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Greenpeace calls for rail boost to cut air travel

GREENPEACE called on European governments today to boost train travel as an alternative to polluting short-haul flights.

In a study by OBC Europa, published ahead of the global Cop26 summit that opens in Glasgow on Sunday, the charity found that 34 per cent of the 150 busiest short-haul flights have rail alternatives that emit a fraction of the carbon dioxide.

Routes including Madrid-Barcelona, Frankfurt-Berlin and Brussels-Amsterdam could be covered by train in two to four hours, the study said.

“Europe could replace almost all of the top 250 short-haul flights and save some 23.4 million tons of CO2 per year, as much as the annual CO2 emissions of Croatia,” Greenpeace said. 

China, which rolled out the world’s most extensive high-speed rail network from the early 2000s, has recorded a significant drop in domestic aviation on affected routes despite continued economic growth.

Signature routes like the dedicated high-speed track between Beijing and Shanghai, dubbed the “world’s fastest passenger train,” cover the 819 miles in four hours 18 minutes at speeds of up to 217 miles per hour.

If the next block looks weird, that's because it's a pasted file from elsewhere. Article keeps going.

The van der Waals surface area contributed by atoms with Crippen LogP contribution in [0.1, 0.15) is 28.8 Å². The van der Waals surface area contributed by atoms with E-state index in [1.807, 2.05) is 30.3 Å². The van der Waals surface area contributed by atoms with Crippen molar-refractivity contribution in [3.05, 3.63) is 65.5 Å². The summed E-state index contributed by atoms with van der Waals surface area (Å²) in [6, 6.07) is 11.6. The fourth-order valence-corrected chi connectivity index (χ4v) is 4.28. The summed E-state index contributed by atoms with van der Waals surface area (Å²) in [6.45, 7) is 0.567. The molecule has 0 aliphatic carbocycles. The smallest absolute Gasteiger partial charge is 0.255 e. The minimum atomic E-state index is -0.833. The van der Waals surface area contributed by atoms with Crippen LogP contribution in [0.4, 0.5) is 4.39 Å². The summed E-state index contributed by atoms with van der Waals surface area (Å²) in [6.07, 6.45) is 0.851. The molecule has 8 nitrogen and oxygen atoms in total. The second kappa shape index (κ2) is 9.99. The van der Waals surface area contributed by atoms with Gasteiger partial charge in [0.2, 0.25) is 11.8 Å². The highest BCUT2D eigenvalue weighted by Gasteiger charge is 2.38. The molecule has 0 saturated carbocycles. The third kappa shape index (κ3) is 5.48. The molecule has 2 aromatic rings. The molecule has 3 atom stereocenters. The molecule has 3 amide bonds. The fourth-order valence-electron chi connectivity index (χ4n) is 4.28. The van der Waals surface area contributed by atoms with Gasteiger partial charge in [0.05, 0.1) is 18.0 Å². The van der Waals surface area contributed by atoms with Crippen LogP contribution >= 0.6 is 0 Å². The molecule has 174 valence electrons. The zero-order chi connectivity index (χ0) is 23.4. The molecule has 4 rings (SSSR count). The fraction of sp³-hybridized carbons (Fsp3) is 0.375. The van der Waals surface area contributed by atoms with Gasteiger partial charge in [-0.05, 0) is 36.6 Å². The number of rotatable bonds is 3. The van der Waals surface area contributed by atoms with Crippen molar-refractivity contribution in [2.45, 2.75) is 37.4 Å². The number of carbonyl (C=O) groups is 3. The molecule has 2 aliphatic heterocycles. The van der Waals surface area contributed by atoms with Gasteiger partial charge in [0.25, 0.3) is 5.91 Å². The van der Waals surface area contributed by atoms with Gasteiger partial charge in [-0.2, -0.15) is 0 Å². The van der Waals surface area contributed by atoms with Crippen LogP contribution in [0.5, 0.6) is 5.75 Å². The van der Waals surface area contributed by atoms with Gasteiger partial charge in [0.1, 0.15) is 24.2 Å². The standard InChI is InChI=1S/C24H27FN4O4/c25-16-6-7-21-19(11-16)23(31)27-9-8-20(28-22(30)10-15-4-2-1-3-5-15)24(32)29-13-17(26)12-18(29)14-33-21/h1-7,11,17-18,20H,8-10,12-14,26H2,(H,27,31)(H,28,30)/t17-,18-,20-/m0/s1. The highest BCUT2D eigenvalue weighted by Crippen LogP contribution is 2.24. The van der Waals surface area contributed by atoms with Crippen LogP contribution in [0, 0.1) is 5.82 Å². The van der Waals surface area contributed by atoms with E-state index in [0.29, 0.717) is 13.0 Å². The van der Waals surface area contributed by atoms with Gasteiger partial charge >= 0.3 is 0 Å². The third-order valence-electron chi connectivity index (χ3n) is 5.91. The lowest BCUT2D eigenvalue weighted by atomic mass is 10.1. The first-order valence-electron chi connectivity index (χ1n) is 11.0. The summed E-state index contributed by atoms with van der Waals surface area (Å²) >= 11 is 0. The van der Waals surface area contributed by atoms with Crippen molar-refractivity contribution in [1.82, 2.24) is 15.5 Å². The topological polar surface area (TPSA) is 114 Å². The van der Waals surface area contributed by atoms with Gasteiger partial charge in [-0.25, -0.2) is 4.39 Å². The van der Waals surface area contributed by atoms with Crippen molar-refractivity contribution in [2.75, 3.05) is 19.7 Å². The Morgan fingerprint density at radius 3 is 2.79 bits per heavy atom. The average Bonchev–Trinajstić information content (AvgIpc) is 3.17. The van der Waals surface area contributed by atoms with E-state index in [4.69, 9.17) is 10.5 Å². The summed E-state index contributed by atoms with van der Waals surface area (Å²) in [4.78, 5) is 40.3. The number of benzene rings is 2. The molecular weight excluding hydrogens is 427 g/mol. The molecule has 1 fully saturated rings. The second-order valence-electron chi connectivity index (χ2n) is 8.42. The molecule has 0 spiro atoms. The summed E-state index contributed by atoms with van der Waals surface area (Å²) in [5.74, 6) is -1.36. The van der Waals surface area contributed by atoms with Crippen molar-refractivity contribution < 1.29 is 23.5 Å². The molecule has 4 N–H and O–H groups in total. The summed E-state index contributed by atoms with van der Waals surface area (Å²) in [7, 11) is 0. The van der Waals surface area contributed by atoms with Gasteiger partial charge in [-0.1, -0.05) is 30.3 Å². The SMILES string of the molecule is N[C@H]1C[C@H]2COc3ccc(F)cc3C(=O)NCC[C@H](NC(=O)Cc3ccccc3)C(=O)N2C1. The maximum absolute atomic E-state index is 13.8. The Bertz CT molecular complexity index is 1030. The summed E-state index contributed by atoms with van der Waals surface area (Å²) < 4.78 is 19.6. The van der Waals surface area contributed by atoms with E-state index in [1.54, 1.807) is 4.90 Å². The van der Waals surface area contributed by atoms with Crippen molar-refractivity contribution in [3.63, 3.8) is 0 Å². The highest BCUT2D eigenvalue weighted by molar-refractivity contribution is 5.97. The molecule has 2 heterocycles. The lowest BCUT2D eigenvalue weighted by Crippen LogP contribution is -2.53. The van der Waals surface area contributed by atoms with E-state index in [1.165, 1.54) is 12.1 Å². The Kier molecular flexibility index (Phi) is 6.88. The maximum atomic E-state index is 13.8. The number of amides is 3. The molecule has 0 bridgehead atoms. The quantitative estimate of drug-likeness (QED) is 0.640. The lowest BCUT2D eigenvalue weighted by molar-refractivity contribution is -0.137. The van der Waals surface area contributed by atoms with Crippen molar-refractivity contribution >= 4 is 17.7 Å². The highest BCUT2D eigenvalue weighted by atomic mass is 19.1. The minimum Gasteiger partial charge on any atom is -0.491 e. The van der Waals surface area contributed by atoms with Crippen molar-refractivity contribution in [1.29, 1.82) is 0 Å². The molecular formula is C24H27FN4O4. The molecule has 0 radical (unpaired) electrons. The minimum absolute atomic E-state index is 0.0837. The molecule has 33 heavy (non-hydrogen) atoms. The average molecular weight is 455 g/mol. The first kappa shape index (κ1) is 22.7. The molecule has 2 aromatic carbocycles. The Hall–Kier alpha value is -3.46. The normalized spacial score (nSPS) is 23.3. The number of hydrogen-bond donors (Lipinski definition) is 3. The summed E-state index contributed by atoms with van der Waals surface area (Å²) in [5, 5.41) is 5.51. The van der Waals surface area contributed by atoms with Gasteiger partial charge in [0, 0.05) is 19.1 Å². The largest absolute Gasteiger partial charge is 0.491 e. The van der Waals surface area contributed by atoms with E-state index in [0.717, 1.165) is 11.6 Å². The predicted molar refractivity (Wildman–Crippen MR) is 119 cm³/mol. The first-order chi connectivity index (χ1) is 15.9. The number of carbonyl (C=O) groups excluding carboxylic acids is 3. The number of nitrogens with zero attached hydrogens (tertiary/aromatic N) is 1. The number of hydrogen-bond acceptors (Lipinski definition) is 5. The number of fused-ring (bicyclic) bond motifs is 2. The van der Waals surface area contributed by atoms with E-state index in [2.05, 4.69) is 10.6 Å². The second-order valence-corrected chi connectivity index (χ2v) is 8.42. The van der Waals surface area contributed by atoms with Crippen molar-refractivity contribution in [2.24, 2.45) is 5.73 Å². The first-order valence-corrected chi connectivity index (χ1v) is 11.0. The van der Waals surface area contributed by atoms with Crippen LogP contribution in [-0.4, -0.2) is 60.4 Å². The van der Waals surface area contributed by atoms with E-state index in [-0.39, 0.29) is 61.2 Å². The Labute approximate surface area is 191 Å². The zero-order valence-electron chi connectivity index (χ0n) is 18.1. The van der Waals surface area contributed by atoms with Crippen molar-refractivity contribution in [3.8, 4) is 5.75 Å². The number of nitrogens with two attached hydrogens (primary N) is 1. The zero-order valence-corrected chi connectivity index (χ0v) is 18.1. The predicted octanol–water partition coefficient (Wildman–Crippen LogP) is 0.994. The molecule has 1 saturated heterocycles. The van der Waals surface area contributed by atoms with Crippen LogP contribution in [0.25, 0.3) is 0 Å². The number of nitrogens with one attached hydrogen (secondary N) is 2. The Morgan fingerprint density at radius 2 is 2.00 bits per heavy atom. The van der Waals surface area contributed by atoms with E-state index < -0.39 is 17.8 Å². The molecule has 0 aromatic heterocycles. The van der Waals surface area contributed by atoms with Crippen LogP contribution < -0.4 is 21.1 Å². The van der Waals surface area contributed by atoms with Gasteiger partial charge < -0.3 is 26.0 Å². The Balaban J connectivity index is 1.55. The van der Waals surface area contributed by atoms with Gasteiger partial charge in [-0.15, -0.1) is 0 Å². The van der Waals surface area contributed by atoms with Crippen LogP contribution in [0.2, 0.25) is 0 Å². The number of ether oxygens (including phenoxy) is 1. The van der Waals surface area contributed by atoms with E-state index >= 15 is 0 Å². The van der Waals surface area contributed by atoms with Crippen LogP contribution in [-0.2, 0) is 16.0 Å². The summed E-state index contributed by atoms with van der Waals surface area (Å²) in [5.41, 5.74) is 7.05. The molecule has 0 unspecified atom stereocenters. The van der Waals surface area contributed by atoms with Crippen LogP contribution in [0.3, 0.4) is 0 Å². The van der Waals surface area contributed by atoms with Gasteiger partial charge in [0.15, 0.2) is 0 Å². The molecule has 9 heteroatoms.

Though flights take around two-and-a-half hours, when travel to and waiting in airports is factored in, the rail route is almost as fast.

A 2017 study by Chen Zhenhua found a decrease in domestic flight passengers of 28.2 per cent and a 24.6 per cent reduction in flights themselves following the introduction of high-speed rail routes between destinations, with the biggest impact on journeys of 500-800km (310-500 miles).

The Wuhan-Guangzhou line caused a 45 per cent decline in air travel between 2001 and 2014, while the Beijing-Shanghai line prompted a 34 per cent drop.

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